Virtual Morel Foraging with R

May 12, 2019

(This article was first published on R Views, and kindly contributed to R-bloggers)

Bryan Lewis is a mathematician, R developer and mushroom forager.

                              Morchella Americana by Bryan W. Lewis, see

It’s that time of year again, when people in the Midwestern US go nuts for morel
mushrooms. Although fairly common in Western Pennsylvania, Ohio, Indiana,
Illinois, Wisconsin, and, especially, Michigan1, they can still be
tricky to find due to the vagaries of weather and mysteries of morel

Morels are indeed delicious mushrooms, but I really think a big part of their
appeal is their elusive nature. It’s so exciting when you finally find some–or
even one!–after hours and hours of hiking in the woods.

For all of you not fortunate to be in the Midwest in the spring, here is a
not-so-serious note on virtual morel foraging. But really, this note explores
ways you can mine image data from the internet using a cornucopia of data
science software tools orchestrated by R.

Typical forays begin with a slow, deliberate hunt for mushrooms in the forest.
Morels, like many mushrooms, may form complex symbiotic relationships with
plants and trees, so seek out tree species that they like (elms, tulip tress,
apple trees, and some others). Upon finding a mushroom, look around and closely
observe its habitat, maybe photograph it, and perhaps remove the fruiting body
for closer inspection and analysis, and maybe for eating. The mushroom you
pick is kind of like a fruit – it is the spore-distributing body of a much
larger organism that lives below the ground. When picking, get in the habit of
carefully examining a portion of the mushroom below the ground because
sometimes that includes important identifying characteristics. Later, use
field guide keys and expert advice to identify the mushroom, maybe even
examining spores under a microscope. Sometimes we might even send a portion of
clean tissue in for DNA analysis (see, for instance, Then, finally, for choice edible mushrooms like
morels, once you are sure of your bounty, cook and eat them!

Edible morels are actually pretty easy to identify in the field. There are a
few poisinous mushrooms that kind of look like morels, but on closer inspection
not really. Chief among them are the false morels or Gyromitra, some of which we will find below in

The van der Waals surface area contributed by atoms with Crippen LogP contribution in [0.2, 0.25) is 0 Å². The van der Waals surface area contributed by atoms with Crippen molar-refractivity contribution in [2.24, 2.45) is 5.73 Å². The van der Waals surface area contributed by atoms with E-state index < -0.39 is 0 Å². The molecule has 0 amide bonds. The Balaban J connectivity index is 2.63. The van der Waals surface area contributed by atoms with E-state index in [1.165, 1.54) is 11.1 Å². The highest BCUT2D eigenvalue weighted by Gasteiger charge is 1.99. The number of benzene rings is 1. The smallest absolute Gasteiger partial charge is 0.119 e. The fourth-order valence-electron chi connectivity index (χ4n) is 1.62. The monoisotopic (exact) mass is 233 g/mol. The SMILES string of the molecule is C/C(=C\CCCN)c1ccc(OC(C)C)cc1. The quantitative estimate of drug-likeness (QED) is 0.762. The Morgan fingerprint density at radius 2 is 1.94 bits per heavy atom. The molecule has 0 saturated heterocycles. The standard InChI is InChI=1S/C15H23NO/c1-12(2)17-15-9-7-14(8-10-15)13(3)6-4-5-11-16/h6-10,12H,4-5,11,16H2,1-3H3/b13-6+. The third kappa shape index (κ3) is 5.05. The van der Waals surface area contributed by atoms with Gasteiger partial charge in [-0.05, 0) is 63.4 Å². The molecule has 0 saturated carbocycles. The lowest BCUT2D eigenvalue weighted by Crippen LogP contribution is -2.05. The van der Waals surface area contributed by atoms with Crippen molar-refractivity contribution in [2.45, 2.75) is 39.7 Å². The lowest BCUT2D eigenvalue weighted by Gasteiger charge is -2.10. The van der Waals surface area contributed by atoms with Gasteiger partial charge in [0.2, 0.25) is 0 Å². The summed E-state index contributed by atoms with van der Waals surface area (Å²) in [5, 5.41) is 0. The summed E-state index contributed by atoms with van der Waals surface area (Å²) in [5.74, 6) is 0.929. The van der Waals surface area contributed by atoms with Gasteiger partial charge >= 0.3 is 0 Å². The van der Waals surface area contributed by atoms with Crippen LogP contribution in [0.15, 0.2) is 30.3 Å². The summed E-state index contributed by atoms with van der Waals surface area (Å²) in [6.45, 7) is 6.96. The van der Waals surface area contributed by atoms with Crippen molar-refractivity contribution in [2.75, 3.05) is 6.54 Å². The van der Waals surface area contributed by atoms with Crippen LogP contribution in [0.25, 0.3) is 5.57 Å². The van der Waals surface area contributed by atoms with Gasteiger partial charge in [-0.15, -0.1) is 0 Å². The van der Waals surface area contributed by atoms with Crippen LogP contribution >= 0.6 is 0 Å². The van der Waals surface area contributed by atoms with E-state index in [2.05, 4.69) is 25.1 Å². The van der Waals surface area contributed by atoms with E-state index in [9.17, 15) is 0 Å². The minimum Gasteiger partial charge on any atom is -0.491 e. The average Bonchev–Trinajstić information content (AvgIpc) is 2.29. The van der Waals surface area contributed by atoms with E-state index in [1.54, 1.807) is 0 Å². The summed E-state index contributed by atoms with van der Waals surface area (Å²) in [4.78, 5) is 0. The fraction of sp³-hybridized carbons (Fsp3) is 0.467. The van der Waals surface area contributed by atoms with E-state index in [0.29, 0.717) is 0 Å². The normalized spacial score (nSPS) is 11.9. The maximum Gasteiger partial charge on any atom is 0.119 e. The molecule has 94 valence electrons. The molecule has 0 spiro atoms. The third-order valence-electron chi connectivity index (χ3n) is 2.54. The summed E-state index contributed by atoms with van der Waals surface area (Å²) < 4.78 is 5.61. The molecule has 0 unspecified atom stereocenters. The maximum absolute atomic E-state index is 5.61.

our virtual foray!

Our virtual foray proceeds similarly as follows:

  1. Virtually hunt for images of morel mushrooms on the internet.
  2. Inspect each image for GPS location data.
  3. Map the results!

Now, I know what you’re saying: most mushroom
hunters – especially morel hunters – are secretive
about their locations, and will strip GPS information from their pictures.
And we will see that is exactly the case: only about 1% of the pictures
we find include GPS data.
But there are lots of pictures on the internet,
so eventually even that 1% can be interesting to look at…

The Hunt

Our virtual mushroom foray begins as any real-world foray does, looking around
for mushrooms! But instead of a forest, we’ll use the internet. In particular,
let’s ask popular search engines to search for images of morels, and then
inspect those images for GPS coordinates.

But how can we ask internet search engines to return image information directly
to R? Unfortunately, the main image search engines like Google and Bing today
rely on interactive JavaScript operation, precluding simple use of, say, R’s
excellent curl package. Fortunately, there exists a tool for
web browser automation called Selenium and, of course, a corresponding R interface package called RSelenium.
RSelenium essentially allows R to use a web browser like a human, including
clicking on buttons, etc. Using web browser automation is not ideal because
we rely on fragile front-end web page/JavaScript interfaces that can change